A chronicle of the worst tragedy that descended on us, says C. Radhakrishnan
KOCHI: Memories of a tragedy will linger long; especially if it is of the magnitude of the tsunami that struck the coast on night after Christmas in 2004. Tragedies often do more than separating dear ones. It reinstates faith in mankind.
R. Sreelekha, Inspector-General of Police and currently managing director of Roads and Bridges Development Corporation of Kerala and Rubber Marketing Federation, has done just that through her new literary work. Neerazhikappuram (Beyond the Sea) is her first novel. She has two short story collections to her credit.
The book was released by writer C. Radhakrishnan at the Ernakulam Press Club hall on Thursday. Speaking on the occasion, Ms. Sreelekha said that she wanted to narrate the story to prove that man has tides of goodness in him than the mighty sea.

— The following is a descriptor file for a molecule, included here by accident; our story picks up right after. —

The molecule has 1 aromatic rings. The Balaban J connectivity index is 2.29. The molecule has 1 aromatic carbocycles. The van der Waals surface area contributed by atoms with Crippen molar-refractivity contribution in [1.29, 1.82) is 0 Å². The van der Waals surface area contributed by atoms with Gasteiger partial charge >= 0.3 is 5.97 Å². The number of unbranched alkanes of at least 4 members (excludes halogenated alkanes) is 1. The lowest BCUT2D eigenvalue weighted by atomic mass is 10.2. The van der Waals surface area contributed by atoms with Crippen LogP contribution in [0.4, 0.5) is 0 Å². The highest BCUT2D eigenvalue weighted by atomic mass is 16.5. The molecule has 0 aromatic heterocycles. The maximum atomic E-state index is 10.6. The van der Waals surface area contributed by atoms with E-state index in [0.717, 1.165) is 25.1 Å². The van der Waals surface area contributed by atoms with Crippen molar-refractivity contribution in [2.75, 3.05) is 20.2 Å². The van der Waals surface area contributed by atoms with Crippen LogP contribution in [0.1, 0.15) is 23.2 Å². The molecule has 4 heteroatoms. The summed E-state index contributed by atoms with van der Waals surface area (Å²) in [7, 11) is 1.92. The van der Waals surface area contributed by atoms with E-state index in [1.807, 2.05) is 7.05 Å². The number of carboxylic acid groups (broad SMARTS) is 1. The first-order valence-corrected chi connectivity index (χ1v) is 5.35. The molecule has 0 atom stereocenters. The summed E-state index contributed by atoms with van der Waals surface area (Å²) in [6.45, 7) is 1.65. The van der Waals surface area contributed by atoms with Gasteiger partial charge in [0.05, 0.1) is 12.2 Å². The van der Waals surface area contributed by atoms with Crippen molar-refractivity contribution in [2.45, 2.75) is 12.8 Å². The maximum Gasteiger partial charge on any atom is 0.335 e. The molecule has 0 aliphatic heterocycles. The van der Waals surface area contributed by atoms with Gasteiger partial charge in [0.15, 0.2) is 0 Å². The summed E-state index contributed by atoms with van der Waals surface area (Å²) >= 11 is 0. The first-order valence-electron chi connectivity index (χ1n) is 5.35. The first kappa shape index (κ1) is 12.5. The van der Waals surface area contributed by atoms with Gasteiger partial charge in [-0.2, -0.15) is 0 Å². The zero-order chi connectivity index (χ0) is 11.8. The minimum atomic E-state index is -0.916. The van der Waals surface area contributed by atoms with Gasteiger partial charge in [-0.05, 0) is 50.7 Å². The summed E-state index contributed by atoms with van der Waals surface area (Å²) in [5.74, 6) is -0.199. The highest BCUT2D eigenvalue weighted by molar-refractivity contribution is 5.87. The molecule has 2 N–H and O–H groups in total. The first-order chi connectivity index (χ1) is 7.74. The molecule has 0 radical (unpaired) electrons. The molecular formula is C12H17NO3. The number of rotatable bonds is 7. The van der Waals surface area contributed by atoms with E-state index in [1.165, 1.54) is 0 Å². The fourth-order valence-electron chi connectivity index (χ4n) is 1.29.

"I was serving as Deputy Inspector General of Police, Ernakulam Range, when the tragedy struck. I spent most of the time along the Alappuzha coast. The experiences I had there forms the backdrop of this novel," she said. Sea is one of the characters in the novel.
As Mr. Radhakrishnan puts it, the novel also serves the purpose of recording the reaction of Malayali society on a moment of crisis. "Our State has not experienced major tragedies. Hence this novel becomes a chronicle of the worst tragedy that descended on us," he said.
The sea and human characters go along parallel tracks in this work, said Mr. Radhakrishnan. Men too have turbulent phases, just like the sea, but the novel explores what lies beyond the obvious. The narrative and characters are more firmly rooted in realism in Ms. Sreelekha's works, he said.
"The writer also has the gift of a powerful language. In that sense, this work is an example of how experience could benefit a gifted writer," said Mr. Radhakrishnan.
Besides the sea, the novel has representatives of all strata of society that was affected by the tsunami.
The novel states that even the ferocious nature is humbled by the goodness of man, the writer said.